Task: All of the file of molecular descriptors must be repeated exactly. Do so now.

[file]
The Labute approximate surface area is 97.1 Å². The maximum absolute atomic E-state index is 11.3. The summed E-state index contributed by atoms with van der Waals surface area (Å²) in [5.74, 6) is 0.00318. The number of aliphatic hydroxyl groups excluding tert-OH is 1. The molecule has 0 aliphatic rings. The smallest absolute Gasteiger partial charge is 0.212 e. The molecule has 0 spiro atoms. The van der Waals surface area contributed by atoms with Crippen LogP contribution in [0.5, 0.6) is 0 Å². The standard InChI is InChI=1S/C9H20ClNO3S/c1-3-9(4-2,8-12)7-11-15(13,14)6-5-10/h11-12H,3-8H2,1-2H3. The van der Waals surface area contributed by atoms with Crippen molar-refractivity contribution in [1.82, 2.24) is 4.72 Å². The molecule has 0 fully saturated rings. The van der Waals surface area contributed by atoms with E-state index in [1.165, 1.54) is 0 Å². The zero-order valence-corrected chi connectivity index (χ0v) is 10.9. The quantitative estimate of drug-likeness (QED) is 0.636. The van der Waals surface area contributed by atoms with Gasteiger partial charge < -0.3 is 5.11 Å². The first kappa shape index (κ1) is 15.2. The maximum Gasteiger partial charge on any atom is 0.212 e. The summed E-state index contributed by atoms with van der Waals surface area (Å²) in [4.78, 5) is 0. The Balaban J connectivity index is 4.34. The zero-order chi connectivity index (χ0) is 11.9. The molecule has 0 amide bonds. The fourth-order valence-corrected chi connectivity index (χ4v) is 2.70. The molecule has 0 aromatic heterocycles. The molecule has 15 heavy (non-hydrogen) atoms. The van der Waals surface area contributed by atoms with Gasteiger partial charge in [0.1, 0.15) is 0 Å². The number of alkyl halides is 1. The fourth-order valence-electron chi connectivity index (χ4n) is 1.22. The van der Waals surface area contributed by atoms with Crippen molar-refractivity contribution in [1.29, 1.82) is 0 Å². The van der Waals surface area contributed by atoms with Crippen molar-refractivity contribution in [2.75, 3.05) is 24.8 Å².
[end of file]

The Labute approximate surface area is 97.1 Å². The maximum absolute atomic E-state index is 11.3. The summed E-state index contributed by atoms with van der Waals surface area (Å²) in [5.74, 6) is 0.00318. The number of aliphatic hydroxyl groups excluding tert-OH is 1. The molecule has 0 aliphatic rings. The smallest absolute Gasteiger partial charge is 0.212 e. The molecule has 0 spiro atoms. The van der Waals surface area contributed by atoms with Crippen LogP contribution in [0.5, 0.6) is 0 Å². The standard InChI is InChI=1S/C9H20ClNO3S/c1-3-9(4-2,8-12)7-11-15(13,14)6-5-10/h11-12H,3-8H2,1-2H3. The van der Waals surface area contributed by atoms with Crippen molar-refractivity contribution in [1.82, 2.24) is 4.72 Å². The molecule has 0 fully saturated rings. The van der Waals surface area contributed by atoms with E-state index in [1.165, 1.54) is 0 Å². The zero-order valence-corrected chi connectivity index (χ0v) is 10.9. The quantitative estimate of drug-likeness (QED) is 0.636. The van der Waals surface area contributed by atoms with Gasteiger partial charge < -0.3 is 5.11 Å². The first kappa shape index (κ1) is 15.2. The maximum Gasteiger partial charge on any atom is 0.212 e. The summed E-state index contributed by atoms with van der Waals surface area (Å²) in [4.78, 5) is 0. The Balaban J connectivity index is 4.34. The zero-order chi connectivity index (χ0) is 11.9. The molecule has 0 amide bonds. The fourth-order valence-corrected chi connectivity index (χ4v) is 2.70. The molecule has 0 aromatic heterocycles. The molecule has 15 heavy (non-hydrogen) atoms. The van der Waals surface area contributed by atoms with Gasteiger partial charge in [0.1, 0.15) is 0 Å². The number of alkyl halides is 1. The fourth-order valence-electron chi connectivity index (χ4n) is 1.22. The van der Waals surface area contributed by atoms with Crippen molar-refractivity contribution in [1.29, 1.82) is 0 Å². The van der Waals surface area contributed by atoms with Crippen molar-refractivity contribution in [2.75, 3.05) is 24.8 Å².